What It's Like To....Be an American Abroad

Paul Ingevaldson, Senior Vice President for International and IT for Ace Hardware, is retiring at the end of 2004. In the past 12 years, he has logged an estimated 1.2 million miles on six continents.

When I joined Ace in 1979, I didn't have a passport. And other than my military service in Vietnam and some R&R in Taiwan during active duty, I'd been to Canada and Mexico; that was it.

About 13 years into my tenure, I started traveling extensively, to the point where I now travel more than 100,000 miles a year. I've been to more than 70 countries where Ace does business, including Saudia Arabia, Israel and China. I feel comfortable virtually everywhere, and I have friends all over the world.

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Paul Ingevaldson at the grand opening of the Ace store in Riyadh, Saudia Arabia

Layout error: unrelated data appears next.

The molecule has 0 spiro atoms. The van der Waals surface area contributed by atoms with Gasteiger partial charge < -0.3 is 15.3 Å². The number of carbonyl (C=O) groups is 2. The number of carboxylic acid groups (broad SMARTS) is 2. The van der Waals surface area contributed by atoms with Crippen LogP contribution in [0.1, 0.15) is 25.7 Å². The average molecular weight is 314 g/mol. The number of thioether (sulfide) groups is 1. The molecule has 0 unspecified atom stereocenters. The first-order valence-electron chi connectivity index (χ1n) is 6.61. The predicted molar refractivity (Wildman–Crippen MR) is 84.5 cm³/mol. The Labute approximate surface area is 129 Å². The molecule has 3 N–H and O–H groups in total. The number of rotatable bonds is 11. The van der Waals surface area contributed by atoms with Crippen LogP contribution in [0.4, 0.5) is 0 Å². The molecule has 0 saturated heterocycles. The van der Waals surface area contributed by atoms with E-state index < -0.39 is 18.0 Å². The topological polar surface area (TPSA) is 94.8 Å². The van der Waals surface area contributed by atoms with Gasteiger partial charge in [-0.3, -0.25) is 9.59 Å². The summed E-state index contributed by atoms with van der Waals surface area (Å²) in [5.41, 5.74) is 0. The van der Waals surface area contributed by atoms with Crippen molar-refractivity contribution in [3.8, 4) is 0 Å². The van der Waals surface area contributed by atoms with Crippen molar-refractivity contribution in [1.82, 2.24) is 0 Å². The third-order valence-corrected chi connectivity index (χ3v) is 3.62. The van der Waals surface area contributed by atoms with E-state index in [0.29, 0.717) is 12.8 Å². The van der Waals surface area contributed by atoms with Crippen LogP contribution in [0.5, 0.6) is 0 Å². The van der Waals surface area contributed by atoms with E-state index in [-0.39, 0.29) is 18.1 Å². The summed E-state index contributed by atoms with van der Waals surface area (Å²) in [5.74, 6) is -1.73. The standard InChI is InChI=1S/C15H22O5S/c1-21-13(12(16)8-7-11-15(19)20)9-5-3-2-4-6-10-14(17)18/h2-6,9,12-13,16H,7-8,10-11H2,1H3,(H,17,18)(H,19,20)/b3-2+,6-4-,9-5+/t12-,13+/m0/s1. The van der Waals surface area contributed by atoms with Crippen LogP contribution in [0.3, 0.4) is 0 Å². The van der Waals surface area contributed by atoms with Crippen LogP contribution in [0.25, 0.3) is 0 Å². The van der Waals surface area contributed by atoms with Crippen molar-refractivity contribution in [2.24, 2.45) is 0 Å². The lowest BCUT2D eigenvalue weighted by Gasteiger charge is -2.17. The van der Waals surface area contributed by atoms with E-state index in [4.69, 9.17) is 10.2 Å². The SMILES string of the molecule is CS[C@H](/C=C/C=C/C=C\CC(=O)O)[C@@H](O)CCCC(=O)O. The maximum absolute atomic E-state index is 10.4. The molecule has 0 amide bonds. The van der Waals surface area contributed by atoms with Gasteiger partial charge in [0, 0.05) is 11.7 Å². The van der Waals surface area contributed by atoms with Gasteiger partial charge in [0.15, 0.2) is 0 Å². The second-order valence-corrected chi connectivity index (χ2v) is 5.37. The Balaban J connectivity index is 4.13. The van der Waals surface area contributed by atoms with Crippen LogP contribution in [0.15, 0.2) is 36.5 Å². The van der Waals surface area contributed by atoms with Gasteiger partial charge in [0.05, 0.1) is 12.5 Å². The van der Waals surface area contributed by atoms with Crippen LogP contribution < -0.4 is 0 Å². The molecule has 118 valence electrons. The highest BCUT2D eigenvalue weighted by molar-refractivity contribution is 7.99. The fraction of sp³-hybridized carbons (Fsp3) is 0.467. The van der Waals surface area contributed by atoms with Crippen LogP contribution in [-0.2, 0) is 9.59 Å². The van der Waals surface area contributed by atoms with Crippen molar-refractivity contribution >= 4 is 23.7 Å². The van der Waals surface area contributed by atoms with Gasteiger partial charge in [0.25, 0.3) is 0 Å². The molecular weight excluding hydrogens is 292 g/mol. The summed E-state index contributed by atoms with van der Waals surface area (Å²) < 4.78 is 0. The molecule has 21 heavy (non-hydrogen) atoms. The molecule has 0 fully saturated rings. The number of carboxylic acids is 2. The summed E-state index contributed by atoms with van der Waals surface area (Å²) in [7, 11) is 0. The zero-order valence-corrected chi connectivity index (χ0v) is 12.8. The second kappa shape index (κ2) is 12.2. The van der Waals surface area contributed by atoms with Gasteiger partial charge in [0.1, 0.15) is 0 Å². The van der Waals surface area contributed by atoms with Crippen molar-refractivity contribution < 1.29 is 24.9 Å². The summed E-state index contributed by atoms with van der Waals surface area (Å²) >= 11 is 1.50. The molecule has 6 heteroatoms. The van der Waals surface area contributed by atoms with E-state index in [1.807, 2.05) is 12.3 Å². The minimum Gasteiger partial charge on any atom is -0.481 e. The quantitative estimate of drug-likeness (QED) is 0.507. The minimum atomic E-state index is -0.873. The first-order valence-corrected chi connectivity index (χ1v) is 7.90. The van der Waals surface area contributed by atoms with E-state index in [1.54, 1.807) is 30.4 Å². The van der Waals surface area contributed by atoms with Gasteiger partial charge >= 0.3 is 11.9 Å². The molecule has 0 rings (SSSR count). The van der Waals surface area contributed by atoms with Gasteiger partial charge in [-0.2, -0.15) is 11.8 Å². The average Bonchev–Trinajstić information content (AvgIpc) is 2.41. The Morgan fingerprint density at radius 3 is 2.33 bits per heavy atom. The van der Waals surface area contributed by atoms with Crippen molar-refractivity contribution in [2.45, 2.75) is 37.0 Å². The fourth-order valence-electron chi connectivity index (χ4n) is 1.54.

Of course, that wasn't the case at first. Part of my job was to develop Ace business in other countries, so there was often a social component to my visits. The dealers always wanted to talk about American politics, and I quickly realized that they knew more about the subject than I did. They asked me questions about our economy and foreign policy that I couldn't easily answer. That made me uncomfortable, so I started reading more about the world.

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Now when I visit my dealer friends, I can hold my own during discussions of foreign affairs. But I have to be careful what I say. I can't express too strong an opinion (and I do have strong opinions), because I don't want to offend my hosts. The sensitivity of these conversations puts some pressure on me, but I've come to enjoy my diplomatic role. Sometimes I breathe a sigh of relief at the end of a five-hour discussion, but I never feel drained. I'm exhilarated. I've worked hard so that I can have the opportunity to experience different cultures and to have intelligent conversations about my country. Had I remained culturally ignorant, I wouldn't have built so many relationships, and relationships are everything in international business.

—As told to Meridith Levinson

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Copyright © 2004 IDG Communications, Inc.

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